A new evidence-based textbook, aimed at health professionals, advocates for the role of plant-based nutrition in overall health, as well as the treatment and prevention of chronic disease.
Aimed at students and qualified health professionals, Plant-Based Nutrition in Clinical Practice will bridge a knowledge gap, identified by co-editor Dr. Shireen Kassam, a university lecturer, hematologist, and founder of Plant-Based Health Professionals.
“We hope this book will be a game-changer within healthcare curricula in the UK and beyond,” she told Plant Based News. “Plant-based nutrition is not only beneficial for individual health but is essential for dealing with the climate and ecological crises.”
“To date, this topic has not been widely taught at university or in medical school. We hope this book will act as a guide for all practicing healthcare professionals.”
The book is an evidence-based reference resource that offers advice regarding the use, benefits, and “practical applications” of integrating plant-based diets into clinical practice. It also focuses on the increasing popularity of lifestyle medicine.
Professional and personal motivations collide
Kassam, a consultant hematologist at King’s College Hospital in London, adopted a plant-based diet in 2013. The decision positively impacted her health, leading to a personal investigation into the science underpinning the benefits of a vegan lifestyle. From here, she went on to discover the benefits of plant-based nutrition as a proactive lifestyle intervention.
Kassam is now a certified lifestyle physician, alongside her hematology role. This experience is mirrored by her sister and co-editor Dr. Zahra Kassam, an oncologist and lifestyle physician. The two were also joined by a third co-editor, Lisa Simon, a registered dietitian.
The need for an overarching professional resource that supports plant-based diets as a tool for medical experts became apparent when Kassam was invited to design a CPD-accredited course for the University of Winchester. “Plant-Based Nutrition; A Sustainable Diet for Optimal Health” has been running for three years.
“It has been hugely successful and popular as more healthcare professionals recognize the benefits of using plant-based nutrition in their clinical practice as an adjunct to conventional pharmaceutical treatments,” Kassam noted in a statement.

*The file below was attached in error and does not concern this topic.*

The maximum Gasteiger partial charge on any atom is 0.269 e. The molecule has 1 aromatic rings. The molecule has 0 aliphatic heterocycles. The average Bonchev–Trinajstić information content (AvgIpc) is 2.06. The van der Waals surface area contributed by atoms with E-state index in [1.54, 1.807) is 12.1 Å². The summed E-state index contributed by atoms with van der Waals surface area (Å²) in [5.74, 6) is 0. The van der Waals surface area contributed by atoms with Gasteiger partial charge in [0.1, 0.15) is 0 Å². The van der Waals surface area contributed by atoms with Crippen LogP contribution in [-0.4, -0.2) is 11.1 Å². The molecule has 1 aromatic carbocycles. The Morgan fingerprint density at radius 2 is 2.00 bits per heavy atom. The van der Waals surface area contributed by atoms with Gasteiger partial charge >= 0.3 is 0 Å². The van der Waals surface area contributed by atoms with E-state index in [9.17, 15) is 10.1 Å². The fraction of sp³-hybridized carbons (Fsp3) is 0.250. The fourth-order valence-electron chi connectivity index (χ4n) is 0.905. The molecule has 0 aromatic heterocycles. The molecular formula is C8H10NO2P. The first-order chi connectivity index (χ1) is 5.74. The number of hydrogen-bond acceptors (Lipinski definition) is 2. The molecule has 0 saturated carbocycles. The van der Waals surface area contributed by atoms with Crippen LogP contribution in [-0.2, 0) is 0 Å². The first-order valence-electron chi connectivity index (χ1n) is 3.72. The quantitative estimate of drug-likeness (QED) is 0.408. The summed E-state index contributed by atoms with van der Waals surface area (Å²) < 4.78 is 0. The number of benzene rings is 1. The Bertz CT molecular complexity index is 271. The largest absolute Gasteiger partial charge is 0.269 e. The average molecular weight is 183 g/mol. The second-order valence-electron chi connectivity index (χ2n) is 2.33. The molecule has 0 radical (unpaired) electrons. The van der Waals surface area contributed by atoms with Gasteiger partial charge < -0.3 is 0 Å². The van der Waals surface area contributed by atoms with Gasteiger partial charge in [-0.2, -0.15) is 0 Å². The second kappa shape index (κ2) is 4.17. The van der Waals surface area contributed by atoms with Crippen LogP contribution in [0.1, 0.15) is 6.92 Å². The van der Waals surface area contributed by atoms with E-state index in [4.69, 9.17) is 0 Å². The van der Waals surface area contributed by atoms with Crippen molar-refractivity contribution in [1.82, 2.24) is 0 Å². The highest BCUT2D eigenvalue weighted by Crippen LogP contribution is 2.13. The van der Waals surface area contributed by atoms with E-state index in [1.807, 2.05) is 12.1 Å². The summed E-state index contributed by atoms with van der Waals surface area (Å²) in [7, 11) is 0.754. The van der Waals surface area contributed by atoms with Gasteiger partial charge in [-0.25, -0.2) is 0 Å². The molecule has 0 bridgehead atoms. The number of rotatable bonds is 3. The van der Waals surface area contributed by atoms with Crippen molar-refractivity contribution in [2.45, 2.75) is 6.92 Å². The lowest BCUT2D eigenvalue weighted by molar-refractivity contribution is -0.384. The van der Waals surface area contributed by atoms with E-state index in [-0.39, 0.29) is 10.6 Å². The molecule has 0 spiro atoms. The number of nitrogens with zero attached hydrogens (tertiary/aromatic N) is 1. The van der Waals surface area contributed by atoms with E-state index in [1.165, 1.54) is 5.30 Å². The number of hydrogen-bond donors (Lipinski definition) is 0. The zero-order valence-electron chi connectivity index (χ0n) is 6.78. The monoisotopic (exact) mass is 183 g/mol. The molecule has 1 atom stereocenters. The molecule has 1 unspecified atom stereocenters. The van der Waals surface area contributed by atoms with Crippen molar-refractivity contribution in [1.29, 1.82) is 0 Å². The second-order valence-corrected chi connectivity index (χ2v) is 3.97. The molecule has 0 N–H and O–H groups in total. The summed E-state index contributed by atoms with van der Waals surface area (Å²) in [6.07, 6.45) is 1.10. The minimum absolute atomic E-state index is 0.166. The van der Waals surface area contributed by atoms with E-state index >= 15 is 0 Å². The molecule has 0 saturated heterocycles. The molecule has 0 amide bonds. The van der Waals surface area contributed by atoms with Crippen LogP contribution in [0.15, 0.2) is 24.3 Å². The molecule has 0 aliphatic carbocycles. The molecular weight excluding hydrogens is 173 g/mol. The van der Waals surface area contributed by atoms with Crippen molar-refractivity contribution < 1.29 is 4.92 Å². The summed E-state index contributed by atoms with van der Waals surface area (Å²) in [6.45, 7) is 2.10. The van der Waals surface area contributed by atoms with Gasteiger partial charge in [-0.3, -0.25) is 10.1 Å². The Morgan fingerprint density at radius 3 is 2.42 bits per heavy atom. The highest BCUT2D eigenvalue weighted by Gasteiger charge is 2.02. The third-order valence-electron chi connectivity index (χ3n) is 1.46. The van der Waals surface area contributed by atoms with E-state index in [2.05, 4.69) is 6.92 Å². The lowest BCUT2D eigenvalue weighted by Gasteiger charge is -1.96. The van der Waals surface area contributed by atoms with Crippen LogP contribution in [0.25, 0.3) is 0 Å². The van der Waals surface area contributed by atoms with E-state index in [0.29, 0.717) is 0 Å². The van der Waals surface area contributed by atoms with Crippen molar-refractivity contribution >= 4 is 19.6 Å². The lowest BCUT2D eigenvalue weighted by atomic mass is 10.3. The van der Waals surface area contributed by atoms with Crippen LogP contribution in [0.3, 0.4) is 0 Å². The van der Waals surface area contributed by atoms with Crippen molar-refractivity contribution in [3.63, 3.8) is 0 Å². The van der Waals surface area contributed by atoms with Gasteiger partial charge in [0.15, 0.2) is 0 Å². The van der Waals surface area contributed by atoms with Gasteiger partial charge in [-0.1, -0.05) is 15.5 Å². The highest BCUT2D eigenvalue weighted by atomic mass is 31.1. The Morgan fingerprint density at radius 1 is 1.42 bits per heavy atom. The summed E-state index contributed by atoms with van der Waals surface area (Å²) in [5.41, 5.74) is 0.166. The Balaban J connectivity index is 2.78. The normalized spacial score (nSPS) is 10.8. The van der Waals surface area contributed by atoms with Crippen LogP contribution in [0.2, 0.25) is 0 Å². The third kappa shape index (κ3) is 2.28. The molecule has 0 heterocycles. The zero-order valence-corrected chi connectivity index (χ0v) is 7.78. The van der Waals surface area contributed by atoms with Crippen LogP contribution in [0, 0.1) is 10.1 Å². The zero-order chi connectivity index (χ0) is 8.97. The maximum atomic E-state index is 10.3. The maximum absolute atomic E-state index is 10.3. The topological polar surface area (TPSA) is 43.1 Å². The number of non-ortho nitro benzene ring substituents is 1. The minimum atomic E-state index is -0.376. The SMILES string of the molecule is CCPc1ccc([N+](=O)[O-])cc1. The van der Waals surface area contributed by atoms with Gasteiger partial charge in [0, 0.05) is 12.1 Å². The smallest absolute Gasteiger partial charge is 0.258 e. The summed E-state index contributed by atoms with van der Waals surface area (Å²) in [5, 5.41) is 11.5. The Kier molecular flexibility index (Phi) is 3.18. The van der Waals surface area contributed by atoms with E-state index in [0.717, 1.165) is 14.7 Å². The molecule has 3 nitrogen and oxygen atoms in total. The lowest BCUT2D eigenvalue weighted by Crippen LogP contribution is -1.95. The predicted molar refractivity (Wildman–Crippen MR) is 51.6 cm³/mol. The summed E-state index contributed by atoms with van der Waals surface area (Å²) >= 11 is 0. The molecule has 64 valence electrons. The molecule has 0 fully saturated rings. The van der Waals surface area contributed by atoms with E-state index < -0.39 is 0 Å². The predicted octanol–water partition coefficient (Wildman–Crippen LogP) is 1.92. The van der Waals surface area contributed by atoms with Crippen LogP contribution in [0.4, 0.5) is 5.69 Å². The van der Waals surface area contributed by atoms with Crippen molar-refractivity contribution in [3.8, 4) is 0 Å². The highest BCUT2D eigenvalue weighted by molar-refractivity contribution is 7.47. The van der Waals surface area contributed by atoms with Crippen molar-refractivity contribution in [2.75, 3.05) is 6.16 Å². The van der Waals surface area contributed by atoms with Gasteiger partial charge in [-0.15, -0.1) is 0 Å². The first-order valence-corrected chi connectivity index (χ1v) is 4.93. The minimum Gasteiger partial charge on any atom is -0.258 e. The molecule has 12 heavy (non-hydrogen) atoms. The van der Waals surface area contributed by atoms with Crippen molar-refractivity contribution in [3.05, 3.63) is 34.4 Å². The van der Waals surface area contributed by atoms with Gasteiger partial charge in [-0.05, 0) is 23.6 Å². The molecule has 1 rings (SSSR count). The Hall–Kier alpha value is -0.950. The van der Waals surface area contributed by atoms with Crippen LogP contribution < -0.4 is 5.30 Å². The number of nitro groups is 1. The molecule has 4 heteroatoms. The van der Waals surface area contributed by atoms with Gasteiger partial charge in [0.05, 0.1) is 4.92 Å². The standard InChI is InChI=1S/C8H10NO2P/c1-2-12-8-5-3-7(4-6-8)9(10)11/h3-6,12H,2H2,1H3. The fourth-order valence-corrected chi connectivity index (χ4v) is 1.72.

“In running this course, I realized that there wasn’t the ideal companion textbook, nor indeed a suitable textbook for inclusion into other healthcare courses, on the role of plant-based nutrition in clinical practice.”
The food system as a driver of health and climate crises
Addressing the current food system, Kassam’s book connects the climate crisis to rising health issues in the global population. It also offers quantifiable research in support of plant-based diets as the solution to both.
The food system relies heavily on animal agriculture. However, the production of meat and dairy are environmentally catastrophic. Plus, consumption of such products can have negative health consequences.
Climate experts recommend a widespread shift away from animal-based foods. They warn that without a move towards mainstream veganism, we are on route to “global suicide.”
This is due to the vast emissions connected to meat and dairy production. These make it unlikely that global warming can be limited to 1.5°C, as per the Paris Agreement. Contributing a minimum of 14.5 percent of all greenhouse gas emissions, animal agriculture is particularly damaging due to the amount of methane it produces.
Capable of heating the planet far more efficiently than carbon, methane emissions are a priority for the UN. As such, it demands a 45 percent reduction by 2030.
The health impacts of meat
Animal-based foods have also come under fire for their impact on health.
Research has associated red and processed meats with an increased risk of heart disease and a higher likelihood of certain cancers. Investigations into dairy’s effects on personal health revealed similar findings. Research suggests that cancer, diabetes, and Crohn’s disease are more likely in people who regularly consume animal products.
Kassam made headlines earlier this year. She claimed that the NHS could save more than £30 billion if the UK turned vegan. Using a new Taiwanese research paper, she demonstrated that vegetarians require fewer medical interventions. Additionally, they also suffer from serious illnesses less frequently than meat-eaters.
At the time, Kassam told Metro: “The climate crisis really is a health crisis and we can’t detach the two.”
Her new book presents fellow physicians with an opportunity to start the plant-based diet conversation earlier in a care program. This could potentially prevent worsening health conditions.
Plant-Based Nutrition in Clinical Practice is available now in print and ebook variations. Those interested can view it here.
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